This is due to Marriage Allowance, a tax benefit afforded to those who are married or in civil partnerships. Currently, there are three million couples in the UK who have boosted their finances by taking advantage of the allowance (Source: HMRC (HM Revenue & Customs).
However, there are still more than one million couples who have not yet applied. They could be missing out on as much as £238 per year, and if they backdate their claim by the maximum of four years, that could rise by £662, equating to a total of £900 extra to spend on enjoying married life, rather than lining the taxman’s pocket.
What is Marriage Allowance?
Eligibility: In order to claim Marriage Allowance:
- You must be married or in a civil partnership
- One individual must earn less than £11,850, or nothing, while the other earns more (to a maximum of £46,350/ £43,430 in Scotland)
How it works: The lower earner can transfer £1,190 of their Personal Allowance to the higher earner. This could reduce the higher earner’s tax bill by up to £238 per year.
If you have been married for longer than one tax year and have been eligible to claim tax relief during that time, you can backdate your application up to four years.
How to apply: You can claim Marriage Allowance online by clicking here. You will need some details on hand, including your National Insurance number and proof of identity.
Things to note: You can continue to claim Marriage Allowance if you:
- Receive a pension
- Live abroad (and still have a Personal Allowance)
If you or your partner were born prior to 6th April 1935, Married Couple’s Allowance may be better suited to your circumstances. You cannot claim both at the same time, so be careful when applying.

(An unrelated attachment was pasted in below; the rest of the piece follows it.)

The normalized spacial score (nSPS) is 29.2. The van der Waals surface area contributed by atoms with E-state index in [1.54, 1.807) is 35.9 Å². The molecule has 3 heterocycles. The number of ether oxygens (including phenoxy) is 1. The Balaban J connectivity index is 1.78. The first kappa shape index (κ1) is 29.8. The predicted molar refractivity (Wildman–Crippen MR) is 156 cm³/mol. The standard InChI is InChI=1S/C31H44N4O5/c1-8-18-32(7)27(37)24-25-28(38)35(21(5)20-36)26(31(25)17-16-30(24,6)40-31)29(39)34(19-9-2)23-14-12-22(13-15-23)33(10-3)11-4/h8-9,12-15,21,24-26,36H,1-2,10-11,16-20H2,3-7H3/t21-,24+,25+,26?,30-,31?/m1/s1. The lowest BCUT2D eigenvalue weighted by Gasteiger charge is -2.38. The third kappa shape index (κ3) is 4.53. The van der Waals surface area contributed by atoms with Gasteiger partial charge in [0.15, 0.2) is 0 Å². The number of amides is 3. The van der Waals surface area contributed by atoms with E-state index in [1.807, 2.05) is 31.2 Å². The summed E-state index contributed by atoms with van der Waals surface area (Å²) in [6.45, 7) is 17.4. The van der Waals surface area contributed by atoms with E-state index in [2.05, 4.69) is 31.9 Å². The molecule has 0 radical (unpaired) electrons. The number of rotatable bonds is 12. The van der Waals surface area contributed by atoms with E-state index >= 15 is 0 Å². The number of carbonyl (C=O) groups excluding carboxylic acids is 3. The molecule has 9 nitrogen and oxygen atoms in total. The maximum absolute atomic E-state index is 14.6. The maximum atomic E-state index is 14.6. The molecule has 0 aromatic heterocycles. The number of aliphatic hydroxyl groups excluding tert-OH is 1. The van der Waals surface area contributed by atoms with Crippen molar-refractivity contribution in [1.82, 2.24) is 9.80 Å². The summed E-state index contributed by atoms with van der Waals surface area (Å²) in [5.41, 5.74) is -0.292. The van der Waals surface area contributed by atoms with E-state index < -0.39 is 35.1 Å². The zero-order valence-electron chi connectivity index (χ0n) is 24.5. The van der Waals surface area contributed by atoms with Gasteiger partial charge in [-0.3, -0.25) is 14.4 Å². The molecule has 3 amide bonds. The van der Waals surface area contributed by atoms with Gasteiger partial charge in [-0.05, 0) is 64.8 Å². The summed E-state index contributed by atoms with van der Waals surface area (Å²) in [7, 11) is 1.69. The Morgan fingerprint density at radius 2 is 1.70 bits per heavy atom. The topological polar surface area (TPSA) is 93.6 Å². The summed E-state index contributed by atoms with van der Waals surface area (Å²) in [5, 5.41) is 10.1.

For couple’s where one or both partners were born before 6th April 1935, you may continue to claim Married Couple’s Allowance.
What about Married Couple’s Allowance?
This allowance can only be claimed by couples where one or both partners were born before the start of the 1935/36 tax year.
Married Couple’s Allowance is different to Marriage Allowance in two ways:
- For couples who married before 2005, the tax relief is automatically calculated using the husband’s salary. For those married or partnered in 2005 or later, the income of the higher earner is used.
- Rather than transferring a predetermined amount from one partner to another, the relief is equal to 10% of the tax paid on the income used, from a minimum of £336, to a maximum of £869.50.
What to do if you think you are missing out
If you think you may be eligible for Marriage Relief or Married Couple’s Allowance and have not claimed yet, feel free to get in touch with us.
While we’re at it, we can check to see if you are missing out on any other benefits, allowances or processes which could make your money go further.
To get started, contact Sarah or Bev on 0115 933 8433.